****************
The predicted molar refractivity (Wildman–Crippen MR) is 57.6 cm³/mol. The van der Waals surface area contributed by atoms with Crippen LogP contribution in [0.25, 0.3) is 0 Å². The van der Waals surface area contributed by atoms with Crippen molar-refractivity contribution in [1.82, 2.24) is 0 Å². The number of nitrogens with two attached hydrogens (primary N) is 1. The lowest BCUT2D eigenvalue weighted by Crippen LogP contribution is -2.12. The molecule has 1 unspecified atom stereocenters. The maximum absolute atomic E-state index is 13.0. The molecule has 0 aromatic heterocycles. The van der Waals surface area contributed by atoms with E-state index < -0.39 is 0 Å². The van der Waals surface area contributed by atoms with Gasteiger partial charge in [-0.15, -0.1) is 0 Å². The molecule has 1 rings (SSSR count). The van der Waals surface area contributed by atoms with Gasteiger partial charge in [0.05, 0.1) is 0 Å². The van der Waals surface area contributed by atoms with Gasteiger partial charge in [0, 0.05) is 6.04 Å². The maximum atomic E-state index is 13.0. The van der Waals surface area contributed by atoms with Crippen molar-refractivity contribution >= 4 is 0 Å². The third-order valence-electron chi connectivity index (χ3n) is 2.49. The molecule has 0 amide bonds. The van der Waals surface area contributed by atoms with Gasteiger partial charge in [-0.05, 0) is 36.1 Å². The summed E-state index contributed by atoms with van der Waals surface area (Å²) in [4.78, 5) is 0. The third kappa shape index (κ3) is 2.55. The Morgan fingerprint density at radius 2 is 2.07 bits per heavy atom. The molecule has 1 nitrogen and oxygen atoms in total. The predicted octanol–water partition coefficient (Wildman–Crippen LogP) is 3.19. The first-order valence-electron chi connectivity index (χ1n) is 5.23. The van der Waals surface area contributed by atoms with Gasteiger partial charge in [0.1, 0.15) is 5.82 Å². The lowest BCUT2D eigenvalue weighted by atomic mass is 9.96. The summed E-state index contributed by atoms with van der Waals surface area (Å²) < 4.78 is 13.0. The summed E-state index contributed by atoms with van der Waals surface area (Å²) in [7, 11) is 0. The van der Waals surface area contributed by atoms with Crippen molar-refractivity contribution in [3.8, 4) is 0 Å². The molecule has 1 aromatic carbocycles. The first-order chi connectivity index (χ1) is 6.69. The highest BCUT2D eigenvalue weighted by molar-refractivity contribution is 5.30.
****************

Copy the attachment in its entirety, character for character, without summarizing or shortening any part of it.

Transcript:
The predicted molar refractivity (Wildman–Crippen MR) is 57.6 cm³/mol. The van der Waals surface area contributed by atoms with Crippen LogP contribution in [0.25, 0.3) is 0 Å². The van der Waals surface area contributed by atoms with Crippen molar-refractivity contribution in [1.82, 2.24) is 0 Å². The number of nitrogens with two attached hydrogens (primary N) is 1. The lowest BCUT2D eigenvalue weighted by Crippen LogP contribution is -2.12. The molecule has 1 unspecified atom stereocenters. The maximum absolute atomic E-state index is 13.0. The molecule has 0 aromatic heterocycles. The van der Waals surface area contributed by atoms with E-state index < -0.39 is 0 Å². The van der Waals surface area contributed by atoms with Gasteiger partial charge in [-0.15, -0.1) is 0 Å². The molecule has 1 rings (SSSR count). The van der Waals surface area contributed by atoms with Gasteiger partial charge in [0.05, 0.1) is 0 Å². The van der Waals surface area contributed by atoms with Gasteiger partial charge in [0, 0.05) is 6.04 Å². The maximum atomic E-state index is 13.0. The van der Waals surface area contributed by atoms with Crippen molar-refractivity contribution >= 4 is 0 Å². The third-order valence-electron chi connectivity index (χ3n) is 2.49. The molecule has 0 amide bonds. The van der Waals surface area contributed by atoms with Gasteiger partial charge in [-0.05, 0) is 36.1 Å². The summed E-state index contributed by atoms with van der Waals surface area (Å²) in [4.78, 5) is 0. The third kappa shape index (κ3) is 2.55. The Morgan fingerprint density at radius 2 is 2.07 bits per heavy atom. The molecule has 1 nitrogen and oxygen atoms in total. The predicted octanol–water partition coefficient (Wildman–Crippen LogP) is 3.19. The first-order valence-electron chi connectivity index (χ1n) is 5.23. The van der Waals surface area contributed by atoms with Gasteiger partial charge in [0.1, 0.15) is 5.82 Å². The lowest BCUT2D eigenvalue weighted by atomic mass is 9.96. The summed E-state index contributed by atoms with van der Waals surface area (Å²) < 4.78 is 13.0. The summed E-state index contributed by atoms with van der Waals surface area (Å²) in [7, 11) is 0. The van der Waals surface area contributed by atoms with Crippen molar-refractivity contribution in [3.8, 4) is 0 Å². The molecule has 1 aromatic carbocycles. The first-order chi connectivity index (χ1) is 6.69. The highest BCUT2D eigenvalue weighted by molar-refractivity contribution is 5.30.